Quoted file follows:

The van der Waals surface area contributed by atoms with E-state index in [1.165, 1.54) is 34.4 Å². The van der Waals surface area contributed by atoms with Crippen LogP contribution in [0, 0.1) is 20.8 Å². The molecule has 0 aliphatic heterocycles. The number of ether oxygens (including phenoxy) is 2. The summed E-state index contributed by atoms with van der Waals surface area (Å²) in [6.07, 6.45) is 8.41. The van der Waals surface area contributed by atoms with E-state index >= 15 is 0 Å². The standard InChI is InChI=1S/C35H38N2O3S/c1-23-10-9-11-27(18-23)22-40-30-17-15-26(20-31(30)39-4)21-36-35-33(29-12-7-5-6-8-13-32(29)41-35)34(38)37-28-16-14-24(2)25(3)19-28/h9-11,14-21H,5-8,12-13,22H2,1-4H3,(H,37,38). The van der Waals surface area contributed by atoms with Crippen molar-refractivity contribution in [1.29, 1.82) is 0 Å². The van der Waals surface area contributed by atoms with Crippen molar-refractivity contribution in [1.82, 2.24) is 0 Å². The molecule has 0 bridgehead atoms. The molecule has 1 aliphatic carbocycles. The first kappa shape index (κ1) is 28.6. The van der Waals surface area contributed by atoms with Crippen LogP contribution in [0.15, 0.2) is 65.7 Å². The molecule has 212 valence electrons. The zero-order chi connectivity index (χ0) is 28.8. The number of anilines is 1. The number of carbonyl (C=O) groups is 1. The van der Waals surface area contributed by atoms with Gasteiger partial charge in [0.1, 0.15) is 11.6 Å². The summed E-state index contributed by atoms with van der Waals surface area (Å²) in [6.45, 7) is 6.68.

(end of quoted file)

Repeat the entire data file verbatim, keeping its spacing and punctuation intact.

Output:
The van der Waals surface area contributed by atoms with E-state index in [1.165, 1.54) is 34.4 Å². The van der Waals surface area contributed by atoms with Crippen LogP contribution in [0, 0.1) is 20.8 Å². The molecule has 0 aliphatic heterocycles. The number of ether oxygens (including phenoxy) is 2. The summed E-state index contributed by atoms with van der Waals surface area (Å²) in [6.07, 6.45) is 8.41. The van der Waals surface area contributed by atoms with E-state index >= 15 is 0 Å². The standard InChI is InChI=1S/C35H38N2O3S/c1-23-10-9-11-27(18-23)22-40-30-17-15-26(20-31(30)39-4)21-36-35-33(29-12-7-5-6-8-13-32(29)41-35)34(38)37-28-16-14-24(2)25(3)19-28/h9-11,14-21H,5-8,12-13,22H2,1-4H3,(H,37,38). The van der Waals surface area contributed by atoms with Crippen molar-refractivity contribution in [1.29, 1.82) is 0 Å². The van der Waals surface area contributed by atoms with Crippen molar-refractivity contribution in [1.82, 2.24) is 0 Å². The molecule has 0 bridgehead atoms. The molecule has 1 aliphatic carbocycles. The first kappa shape index (κ1) is 28.6. The van der Waals surface area contributed by atoms with Crippen LogP contribution in [0.15, 0.2) is 65.7 Å². The molecule has 212 valence electrons. The zero-order chi connectivity index (χ0) is 28.8. The number of anilines is 1. The number of carbonyl (C=O) groups is 1. The van der Waals surface area contributed by atoms with Gasteiger partial charge in [0.1, 0.15) is 11.6 Å². The summed E-state index contributed by atoms with van der Waals surface area (Å²) in [6.45, 7) is 6.68.